I was looking for a child car seat in Halfords recently – was there for quite a while browsing and no one attempted to offer any advice at all. I could have easily just picked one up off the shelf and bought it, even though it probably would have been the wrong one! I agree with Dave that shop assistants should be much better trained to advise – it’s really confusing just choosing a car seat, let alone fitting it!

rebecca says:
23 September 2011

When we looked for our first car seat, Halfords, Penrith were terrible. The first time I went to a Halfords store the fitter couldn’t fit it he struggled and struggled then he went into the shop for the instructions. we could’ve done that ourselves. Following this we went to a mamas and papas store, carlisle. I asked if it would be possible to check the car seat fit in our car ok. The girl wasn’t keen on doing this but after asking a few times and saying I wouldn’t buy one without trying. She said they all fit so it’s not necessary to check???!!! Eventually she agreed. She couldn’t fit the car seat after a long attempt, gave up and had a go to find help. The winner, Mothercare in Carlisle who have helped us with everything from car seats to bedding. Nothing is a trouble for them.

Kevin says:
15 February 2012

I have fitted a number of car seats and know from experience that the only way to ensure a carseat fits properly, is to check it in the car first after reading the manufacturers instructions thoroughly. Relying on demonstrations and researching supplier fit finders is not reliable enough as surveys often indicate that more than 2 in 3 are fitted incorrectly.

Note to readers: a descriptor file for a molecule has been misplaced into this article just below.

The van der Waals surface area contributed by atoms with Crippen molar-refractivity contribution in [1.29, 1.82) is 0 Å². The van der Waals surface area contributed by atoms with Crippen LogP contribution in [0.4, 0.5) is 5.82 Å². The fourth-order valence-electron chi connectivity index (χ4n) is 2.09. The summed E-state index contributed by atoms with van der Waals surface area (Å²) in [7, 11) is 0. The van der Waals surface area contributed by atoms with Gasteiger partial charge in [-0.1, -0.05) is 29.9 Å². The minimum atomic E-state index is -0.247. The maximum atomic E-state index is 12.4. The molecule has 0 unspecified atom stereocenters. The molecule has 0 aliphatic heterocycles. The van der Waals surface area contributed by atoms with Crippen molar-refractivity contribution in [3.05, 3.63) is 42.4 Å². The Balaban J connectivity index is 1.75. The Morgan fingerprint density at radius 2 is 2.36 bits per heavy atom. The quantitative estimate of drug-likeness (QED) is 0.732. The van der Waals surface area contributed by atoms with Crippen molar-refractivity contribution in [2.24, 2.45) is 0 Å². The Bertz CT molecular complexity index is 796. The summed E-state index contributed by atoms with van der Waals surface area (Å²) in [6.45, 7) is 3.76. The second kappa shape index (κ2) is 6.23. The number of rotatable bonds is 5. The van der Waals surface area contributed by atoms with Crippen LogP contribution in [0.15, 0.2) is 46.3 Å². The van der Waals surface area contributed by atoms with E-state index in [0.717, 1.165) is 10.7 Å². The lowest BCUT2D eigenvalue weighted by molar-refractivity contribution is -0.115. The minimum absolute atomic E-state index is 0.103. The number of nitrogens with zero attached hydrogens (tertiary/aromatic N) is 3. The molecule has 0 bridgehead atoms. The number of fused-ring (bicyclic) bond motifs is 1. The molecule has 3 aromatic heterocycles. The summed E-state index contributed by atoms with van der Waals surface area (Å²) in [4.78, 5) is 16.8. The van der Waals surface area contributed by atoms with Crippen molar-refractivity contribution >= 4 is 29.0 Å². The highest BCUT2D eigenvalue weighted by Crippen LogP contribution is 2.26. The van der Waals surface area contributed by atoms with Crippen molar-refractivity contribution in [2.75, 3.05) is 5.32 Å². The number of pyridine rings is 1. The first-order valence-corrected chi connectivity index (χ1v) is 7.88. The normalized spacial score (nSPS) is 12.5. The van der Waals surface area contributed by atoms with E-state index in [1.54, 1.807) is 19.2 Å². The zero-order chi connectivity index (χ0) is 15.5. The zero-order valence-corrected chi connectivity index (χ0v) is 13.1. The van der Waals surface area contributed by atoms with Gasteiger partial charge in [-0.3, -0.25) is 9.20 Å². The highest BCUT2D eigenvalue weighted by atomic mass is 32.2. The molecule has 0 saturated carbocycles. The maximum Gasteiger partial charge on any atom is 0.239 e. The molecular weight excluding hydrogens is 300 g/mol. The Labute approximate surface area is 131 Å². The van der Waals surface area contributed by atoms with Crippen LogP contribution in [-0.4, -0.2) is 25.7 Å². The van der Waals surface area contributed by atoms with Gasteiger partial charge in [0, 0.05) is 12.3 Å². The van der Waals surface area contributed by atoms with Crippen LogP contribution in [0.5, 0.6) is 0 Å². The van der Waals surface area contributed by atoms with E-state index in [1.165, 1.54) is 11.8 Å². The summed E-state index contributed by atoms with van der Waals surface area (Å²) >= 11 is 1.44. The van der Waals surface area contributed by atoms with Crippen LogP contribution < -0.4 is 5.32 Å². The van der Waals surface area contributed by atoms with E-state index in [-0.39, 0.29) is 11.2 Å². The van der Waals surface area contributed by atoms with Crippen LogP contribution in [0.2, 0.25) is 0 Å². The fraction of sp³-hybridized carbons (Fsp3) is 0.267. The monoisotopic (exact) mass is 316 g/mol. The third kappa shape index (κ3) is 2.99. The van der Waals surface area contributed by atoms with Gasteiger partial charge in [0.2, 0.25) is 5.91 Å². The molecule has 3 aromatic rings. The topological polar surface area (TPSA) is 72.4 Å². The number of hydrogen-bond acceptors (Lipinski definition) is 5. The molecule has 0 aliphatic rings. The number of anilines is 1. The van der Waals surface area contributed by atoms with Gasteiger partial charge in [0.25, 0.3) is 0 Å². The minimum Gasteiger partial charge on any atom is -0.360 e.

It would be a good idea if someone could set up a national database whereby qualified car-seat fitters could register what carseat had been fitted to a specific car and the seat positions tested in. It may sound a little over the top but would make things a lot safer.
Come on WHICH why not champion a registered database of approved car seat fitters and a database so people can register their carseat and car that has been checked. In my experience when people put there name to something they tend to give the right advice and those that aren’t registered should not be used.

As someone who works in one of the retailers mentioned part time, I would like to defend the staff and criticise Which overall.

Retail staff are always poorly trained and support, also underpaid.

Retailer I work for provides one day training on child seat fitting, shows 3 or 4 seats and then throws you back to store.

Beyond that, you get retrained every 2 years.

When new products come into store, staff are expected to just know how to use them, even though every seat seems to have a unique fitting system.

On top of this, the staff are typically minimum wage, which is simply not enough to live on, so beyond minimum requirement of their role, they don’t get paid enough to care about learning each seat and giving 110% effort to every customer.